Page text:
Now that you know my background, you’re probably asking yourself why I think I would be able to teach my children better than someone with a bachelor’s degree could. The answer, quite simply, is that I know I could because they are my kids and I would make sure that they knew anything and everything they needed to. I wouldn’t give them a passing grade just because I felt sorry for them. I wouldn’t be harder on them or show favoritism because of their popularity level. I could teach all of the subjects they needed to know with more precision and honestly than any state employed teacher in the country. I wouldn’t just lecture from a text books. There are too many things in life to experience to waste them stuck behind desks learning about the civil war when you could be out on the battlefields reading the memorial plaques and really sparking and interest in history. There are better ways of learning about our freedoms than reading them in a book. What if your science class went on field trips every week? You history class? You arts? Literature? Theater and museums are just the tip of the educational iceberg that could be discovered not being confined in concrete walls for eight hours a day.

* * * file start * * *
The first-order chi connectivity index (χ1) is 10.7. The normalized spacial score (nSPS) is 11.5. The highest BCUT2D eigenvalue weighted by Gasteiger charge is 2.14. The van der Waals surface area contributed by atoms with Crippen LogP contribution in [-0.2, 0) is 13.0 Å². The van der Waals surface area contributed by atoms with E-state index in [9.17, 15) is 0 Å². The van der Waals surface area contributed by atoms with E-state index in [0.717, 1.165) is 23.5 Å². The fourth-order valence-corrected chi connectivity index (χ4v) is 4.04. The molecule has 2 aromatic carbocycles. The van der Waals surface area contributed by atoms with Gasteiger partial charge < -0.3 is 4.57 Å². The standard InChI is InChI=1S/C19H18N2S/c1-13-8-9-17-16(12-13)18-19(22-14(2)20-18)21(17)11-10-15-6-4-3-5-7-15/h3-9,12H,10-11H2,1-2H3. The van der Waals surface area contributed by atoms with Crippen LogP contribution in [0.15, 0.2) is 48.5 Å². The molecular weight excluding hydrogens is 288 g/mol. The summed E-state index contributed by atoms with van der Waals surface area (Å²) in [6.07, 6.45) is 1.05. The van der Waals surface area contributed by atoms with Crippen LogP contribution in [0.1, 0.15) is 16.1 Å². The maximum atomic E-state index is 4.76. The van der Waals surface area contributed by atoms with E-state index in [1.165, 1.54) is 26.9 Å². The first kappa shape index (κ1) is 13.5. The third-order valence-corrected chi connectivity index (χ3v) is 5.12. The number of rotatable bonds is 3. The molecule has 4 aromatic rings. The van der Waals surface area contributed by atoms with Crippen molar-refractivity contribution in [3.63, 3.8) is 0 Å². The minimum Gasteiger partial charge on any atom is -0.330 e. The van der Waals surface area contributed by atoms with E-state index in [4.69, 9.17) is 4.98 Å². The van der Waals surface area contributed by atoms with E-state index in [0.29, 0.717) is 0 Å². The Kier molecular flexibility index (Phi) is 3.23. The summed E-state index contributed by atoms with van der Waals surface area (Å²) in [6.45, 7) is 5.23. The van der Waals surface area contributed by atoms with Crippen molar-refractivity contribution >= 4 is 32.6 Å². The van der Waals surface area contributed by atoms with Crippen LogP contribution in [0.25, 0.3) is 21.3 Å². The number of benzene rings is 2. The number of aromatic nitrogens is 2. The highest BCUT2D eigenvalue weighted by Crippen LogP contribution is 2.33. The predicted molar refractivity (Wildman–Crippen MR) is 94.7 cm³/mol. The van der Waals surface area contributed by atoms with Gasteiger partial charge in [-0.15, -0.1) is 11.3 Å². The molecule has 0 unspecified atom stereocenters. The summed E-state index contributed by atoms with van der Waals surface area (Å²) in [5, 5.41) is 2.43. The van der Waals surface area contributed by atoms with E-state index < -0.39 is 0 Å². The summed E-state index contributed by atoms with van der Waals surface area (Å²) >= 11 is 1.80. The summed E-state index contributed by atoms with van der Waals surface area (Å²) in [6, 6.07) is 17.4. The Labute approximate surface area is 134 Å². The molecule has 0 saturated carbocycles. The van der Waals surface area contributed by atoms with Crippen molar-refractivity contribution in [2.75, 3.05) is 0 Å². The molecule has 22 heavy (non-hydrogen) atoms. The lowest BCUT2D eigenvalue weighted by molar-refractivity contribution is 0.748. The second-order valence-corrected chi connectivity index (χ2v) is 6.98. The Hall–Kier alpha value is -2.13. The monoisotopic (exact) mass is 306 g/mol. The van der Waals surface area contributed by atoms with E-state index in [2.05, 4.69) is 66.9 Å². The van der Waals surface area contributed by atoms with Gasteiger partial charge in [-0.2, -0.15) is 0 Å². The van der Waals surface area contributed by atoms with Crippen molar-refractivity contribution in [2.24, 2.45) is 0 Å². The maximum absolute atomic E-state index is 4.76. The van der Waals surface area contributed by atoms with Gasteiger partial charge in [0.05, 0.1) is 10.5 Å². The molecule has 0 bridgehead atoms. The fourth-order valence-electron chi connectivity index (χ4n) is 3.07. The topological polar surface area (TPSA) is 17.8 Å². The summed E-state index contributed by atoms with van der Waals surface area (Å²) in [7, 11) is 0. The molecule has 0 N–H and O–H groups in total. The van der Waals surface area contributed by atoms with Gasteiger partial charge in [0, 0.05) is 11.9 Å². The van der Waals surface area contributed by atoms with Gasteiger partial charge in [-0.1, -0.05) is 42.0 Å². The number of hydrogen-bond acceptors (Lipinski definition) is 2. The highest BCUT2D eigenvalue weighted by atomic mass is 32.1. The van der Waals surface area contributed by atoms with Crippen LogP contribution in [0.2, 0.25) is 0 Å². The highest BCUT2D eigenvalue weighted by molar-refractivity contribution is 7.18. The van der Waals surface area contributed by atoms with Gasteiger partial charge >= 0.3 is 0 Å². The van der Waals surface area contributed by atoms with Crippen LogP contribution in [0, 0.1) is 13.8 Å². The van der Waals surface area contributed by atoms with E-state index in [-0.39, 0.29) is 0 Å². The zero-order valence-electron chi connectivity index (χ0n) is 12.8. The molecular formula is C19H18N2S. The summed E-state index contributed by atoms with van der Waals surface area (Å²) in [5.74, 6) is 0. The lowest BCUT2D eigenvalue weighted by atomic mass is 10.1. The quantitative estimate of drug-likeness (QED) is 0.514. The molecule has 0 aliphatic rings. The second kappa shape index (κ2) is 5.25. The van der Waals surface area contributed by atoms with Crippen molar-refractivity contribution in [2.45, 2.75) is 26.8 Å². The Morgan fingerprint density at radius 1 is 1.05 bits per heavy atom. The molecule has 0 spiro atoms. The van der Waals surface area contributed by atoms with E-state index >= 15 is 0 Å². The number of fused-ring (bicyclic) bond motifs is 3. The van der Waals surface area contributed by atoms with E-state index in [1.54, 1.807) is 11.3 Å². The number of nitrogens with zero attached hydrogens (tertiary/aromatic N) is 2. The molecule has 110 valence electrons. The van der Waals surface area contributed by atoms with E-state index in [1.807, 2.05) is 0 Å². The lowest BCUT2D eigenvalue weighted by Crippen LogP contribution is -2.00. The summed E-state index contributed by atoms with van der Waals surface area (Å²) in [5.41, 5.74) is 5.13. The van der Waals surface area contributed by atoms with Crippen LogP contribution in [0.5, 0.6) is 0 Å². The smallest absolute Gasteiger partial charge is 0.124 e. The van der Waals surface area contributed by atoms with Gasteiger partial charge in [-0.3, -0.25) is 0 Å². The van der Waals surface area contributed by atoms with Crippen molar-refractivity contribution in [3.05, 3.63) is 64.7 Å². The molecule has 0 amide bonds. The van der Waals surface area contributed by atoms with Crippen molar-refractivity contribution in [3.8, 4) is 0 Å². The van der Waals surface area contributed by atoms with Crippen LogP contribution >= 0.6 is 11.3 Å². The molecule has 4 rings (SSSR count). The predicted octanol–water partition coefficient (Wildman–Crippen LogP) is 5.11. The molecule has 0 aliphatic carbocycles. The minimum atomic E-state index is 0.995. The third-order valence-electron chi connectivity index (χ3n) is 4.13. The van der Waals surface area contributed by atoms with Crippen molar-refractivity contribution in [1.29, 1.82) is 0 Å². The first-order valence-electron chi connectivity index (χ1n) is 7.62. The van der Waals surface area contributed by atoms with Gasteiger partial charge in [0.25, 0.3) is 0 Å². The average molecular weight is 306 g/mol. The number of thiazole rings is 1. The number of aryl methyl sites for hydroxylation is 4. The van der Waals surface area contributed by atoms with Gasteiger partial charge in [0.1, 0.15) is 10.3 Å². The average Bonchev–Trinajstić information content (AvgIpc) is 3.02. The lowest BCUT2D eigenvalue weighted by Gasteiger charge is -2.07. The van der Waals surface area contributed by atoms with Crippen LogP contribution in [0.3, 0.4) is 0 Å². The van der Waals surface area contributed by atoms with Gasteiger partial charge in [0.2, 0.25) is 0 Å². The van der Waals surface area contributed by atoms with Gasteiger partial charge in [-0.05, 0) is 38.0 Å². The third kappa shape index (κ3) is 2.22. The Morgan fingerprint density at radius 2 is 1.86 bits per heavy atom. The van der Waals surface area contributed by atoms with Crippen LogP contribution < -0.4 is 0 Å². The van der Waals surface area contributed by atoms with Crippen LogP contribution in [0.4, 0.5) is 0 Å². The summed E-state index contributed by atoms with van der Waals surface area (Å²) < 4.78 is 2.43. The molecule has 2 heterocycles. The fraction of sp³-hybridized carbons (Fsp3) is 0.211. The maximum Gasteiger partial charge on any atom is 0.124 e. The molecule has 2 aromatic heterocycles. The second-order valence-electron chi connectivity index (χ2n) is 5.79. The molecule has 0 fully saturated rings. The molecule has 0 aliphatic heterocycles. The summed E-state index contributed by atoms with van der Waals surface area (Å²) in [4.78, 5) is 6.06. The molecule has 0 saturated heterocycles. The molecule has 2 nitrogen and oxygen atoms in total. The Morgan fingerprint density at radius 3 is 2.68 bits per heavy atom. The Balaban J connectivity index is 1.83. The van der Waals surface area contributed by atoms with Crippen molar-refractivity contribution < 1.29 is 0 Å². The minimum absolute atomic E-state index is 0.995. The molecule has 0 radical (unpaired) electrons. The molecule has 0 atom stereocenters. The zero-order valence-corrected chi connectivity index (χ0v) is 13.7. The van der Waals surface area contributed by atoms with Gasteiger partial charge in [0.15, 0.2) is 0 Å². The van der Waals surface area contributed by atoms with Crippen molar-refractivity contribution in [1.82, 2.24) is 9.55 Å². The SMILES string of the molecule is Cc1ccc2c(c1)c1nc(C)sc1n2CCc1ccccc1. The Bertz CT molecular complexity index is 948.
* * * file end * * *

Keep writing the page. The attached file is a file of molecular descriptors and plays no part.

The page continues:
I truly don’t feel like that any government run or church run school system can give my sons the attention they need. I don’t think that they can learn enough from 7-3, Monday through Friday. Kids should never stop learning and we, as adults and parents and teachers should never stop teaching out children about the way the world actually works and about their place in the past, present, and future of our society.


  1. Just remember that there are LOTS of teachers out there that truly love their jobs and the children they teach. Teachers (myself included) don't know everything there is to know about everything but we (especially those of us in high scoring school districts) work our tails off to learn new techniques and strategies to teach every single child. We are constantly adapting the way we teach to the way the world is changing. I know what you are talking about though. Just don't let a few bad experiences tarnish the image that you have of the public education system because most of us put 1,000% of ourselves into those children.